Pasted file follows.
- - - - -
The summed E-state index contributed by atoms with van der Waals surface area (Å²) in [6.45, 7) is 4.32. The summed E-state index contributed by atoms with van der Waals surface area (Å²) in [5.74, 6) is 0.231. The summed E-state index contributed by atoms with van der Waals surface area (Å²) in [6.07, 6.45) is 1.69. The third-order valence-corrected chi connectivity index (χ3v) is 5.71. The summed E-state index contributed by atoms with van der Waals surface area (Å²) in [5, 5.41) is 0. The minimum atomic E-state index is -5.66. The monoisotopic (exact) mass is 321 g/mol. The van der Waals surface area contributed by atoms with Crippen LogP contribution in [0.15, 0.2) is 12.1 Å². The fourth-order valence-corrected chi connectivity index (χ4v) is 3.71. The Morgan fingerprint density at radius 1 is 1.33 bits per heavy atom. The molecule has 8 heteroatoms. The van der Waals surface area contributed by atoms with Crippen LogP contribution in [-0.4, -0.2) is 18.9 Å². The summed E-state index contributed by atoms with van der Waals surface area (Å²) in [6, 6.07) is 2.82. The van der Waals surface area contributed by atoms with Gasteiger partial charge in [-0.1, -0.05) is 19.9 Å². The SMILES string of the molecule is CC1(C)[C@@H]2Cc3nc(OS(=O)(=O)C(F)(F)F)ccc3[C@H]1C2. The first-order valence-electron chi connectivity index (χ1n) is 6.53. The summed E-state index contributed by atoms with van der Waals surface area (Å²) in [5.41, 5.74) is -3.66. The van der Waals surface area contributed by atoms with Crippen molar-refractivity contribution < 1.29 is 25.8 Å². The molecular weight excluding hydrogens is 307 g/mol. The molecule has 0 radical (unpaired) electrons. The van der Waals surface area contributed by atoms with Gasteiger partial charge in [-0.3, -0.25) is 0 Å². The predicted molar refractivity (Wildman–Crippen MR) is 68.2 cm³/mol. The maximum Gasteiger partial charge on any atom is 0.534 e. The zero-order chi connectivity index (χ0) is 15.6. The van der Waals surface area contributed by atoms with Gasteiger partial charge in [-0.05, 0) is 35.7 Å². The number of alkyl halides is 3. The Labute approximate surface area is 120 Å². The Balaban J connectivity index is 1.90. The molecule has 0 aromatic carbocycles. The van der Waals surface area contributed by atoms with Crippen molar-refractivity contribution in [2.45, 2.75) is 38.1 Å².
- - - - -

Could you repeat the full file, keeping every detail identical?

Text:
The summed E-state index contributed by atoms with van der Waals surface area (Å²) in [6.45, 7) is 4.32. The summed E-state index contributed by atoms with van der Waals surface area (Å²) in [5.74, 6) is 0.231. The summed E-state index contributed by atoms with van der Waals surface area (Å²) in [6.07, 6.45) is 1.69. The third-order valence-corrected chi connectivity index (χ3v) is 5.71. The summed E-state index contributed by atoms with van der Waals surface area (Å²) in [5, 5.41) is 0. The minimum atomic E-state index is -5.66. The monoisotopic (exact) mass is 321 g/mol. The van der Waals surface area contributed by atoms with Crippen LogP contribution in [0.15, 0.2) is 12.1 Å². The fourth-order valence-corrected chi connectivity index (χ4v) is 3.71. The Morgan fingerprint density at radius 1 is 1.33 bits per heavy atom. The molecule has 8 heteroatoms. The van der Waals surface area contributed by atoms with Crippen LogP contribution in [-0.4, -0.2) is 18.9 Å². The summed E-state index contributed by atoms with van der Waals surface area (Å²) in [6, 6.07) is 2.82. The van der Waals surface area contributed by atoms with Gasteiger partial charge in [-0.1, -0.05) is 19.9 Å². The SMILES string of the molecule is CC1(C)[C@@H]2Cc3nc(OS(=O)(=O)C(F)(F)F)ccc3[C@H]1C2. The first-order valence-electron chi connectivity index (χ1n) is 6.53. The summed E-state index contributed by atoms with van der Waals surface area (Å²) in [5.41, 5.74) is -3.66. The van der Waals surface area contributed by atoms with Crippen molar-refractivity contribution < 1.29 is 25.8 Å². The molecular weight excluding hydrogens is 307 g/mol. The molecule has 0 radical (unpaired) electrons. The van der Waals surface area contributed by atoms with Gasteiger partial charge in [-0.3, -0.25) is 0 Å². The predicted molar refractivity (Wildman–Crippen MR) is 68.2 cm³/mol. The maximum Gasteiger partial charge on any atom is 0.534 e. The zero-order chi connectivity index (χ0) is 15.6. The van der Waals surface area contributed by atoms with Gasteiger partial charge in [-0.05, 0) is 35.7 Å². The number of alkyl halides is 3. The Labute approximate surface area is 120 Å². The Balaban J connectivity index is 1.90. The molecule has 0 aromatic carbocycles. The van der Waals surface area contributed by atoms with Crippen molar-refractivity contribution in [2.45, 2.75) is 38.1 Å².